A new national poll demonstrates that 18 percent of Americans are less likely to take vitamin E based on the news suggesting high doses "may increase risk of dying" among older, high-risk patients. Many experts are concerned that a meta-analysis, released last month, may lead to an increased risk of cardiovascular disease as consumers become less likely to take the beneficial supplement -- vitamin E.
"Vitamin E is such an important antioxidant," said Barbara Levine, PhD, director of the Nutrition Information Center and associate professor of nutrition in medicine, Weill Medical College of Cornell University. "If consumers base their lifestyles on this inconclusive meta-analysis, we could see an increased risk of cardiovascular disease, cancers and age-related macular degeneration in an otherwise healthy population."
"This study, released at the American Heart Association annual meeting, produced and created an avalanche of misinformation that puts millions of Americans at a health risk," said Elliott Balbert, president of the Dietary Supplement Education Alliance. "Numerous scientific studies have shown that Americans, especially seniors, should take vitamin E supplements to combat cardiovascular disease."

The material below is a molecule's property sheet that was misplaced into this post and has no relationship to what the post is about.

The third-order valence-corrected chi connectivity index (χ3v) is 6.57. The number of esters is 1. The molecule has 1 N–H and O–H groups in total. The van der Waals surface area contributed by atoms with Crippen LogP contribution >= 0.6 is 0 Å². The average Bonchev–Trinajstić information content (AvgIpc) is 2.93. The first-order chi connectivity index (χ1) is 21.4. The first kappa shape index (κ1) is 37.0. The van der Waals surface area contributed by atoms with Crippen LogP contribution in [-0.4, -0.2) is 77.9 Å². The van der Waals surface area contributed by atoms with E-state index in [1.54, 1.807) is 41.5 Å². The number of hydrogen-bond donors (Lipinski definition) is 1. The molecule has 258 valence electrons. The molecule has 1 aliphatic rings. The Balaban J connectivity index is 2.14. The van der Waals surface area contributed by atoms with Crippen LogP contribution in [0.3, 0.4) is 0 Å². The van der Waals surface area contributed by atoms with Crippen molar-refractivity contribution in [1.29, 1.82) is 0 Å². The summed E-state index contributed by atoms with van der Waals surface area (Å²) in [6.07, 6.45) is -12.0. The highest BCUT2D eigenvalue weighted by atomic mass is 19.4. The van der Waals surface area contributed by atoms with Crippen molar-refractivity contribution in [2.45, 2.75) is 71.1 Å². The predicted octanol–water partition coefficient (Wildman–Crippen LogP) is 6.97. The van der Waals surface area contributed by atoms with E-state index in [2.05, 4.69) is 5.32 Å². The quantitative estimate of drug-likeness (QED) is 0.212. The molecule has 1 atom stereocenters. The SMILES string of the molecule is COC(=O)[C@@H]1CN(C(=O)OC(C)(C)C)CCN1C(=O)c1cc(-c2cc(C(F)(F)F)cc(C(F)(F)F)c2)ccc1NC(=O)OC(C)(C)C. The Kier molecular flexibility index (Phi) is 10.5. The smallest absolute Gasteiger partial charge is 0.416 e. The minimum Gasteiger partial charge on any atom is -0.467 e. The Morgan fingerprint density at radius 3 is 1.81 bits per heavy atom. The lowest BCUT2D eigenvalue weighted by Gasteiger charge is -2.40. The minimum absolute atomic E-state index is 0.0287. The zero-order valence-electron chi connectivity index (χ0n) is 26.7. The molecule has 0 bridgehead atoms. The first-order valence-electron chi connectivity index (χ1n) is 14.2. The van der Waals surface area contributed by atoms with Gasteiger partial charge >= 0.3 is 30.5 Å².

Commissioned by the Dietary Supplement Information Bureau (DSIB), the survey measured the attitudes (post meta-analysis) of 1,051 American adults via telephone from November 19 through November 22, 2004.
Other poll findings include that nearly 20 percent recalled the negative study on vitamin E, and one in ten (10 percent) say they are less likely to take a dietary supplement as a result of recent news coverage.
However, the poll showed that the American people overwhelmingly believe in the benefits of vitamins and vitamin E:
Ninety percent of Americans surveyed agree that a well-balanced daily intake of vitamins from both food and dietary supplements is an important part of a healthy diet and lifestyle.
Furthermore, 79 percent believe it is important to get the recommended daily allowance of vitamin E from food and dietary supplement sources.
"Do not throw away your vitamin E," said C. Wayne Callaway, MD, Internal Medicine, Endocrinology, Metabolism and Clinical Nutrition. "One study does not outweigh the many studies that document the benefits of vitamin E in people who need it and the lack of harm in people who do not."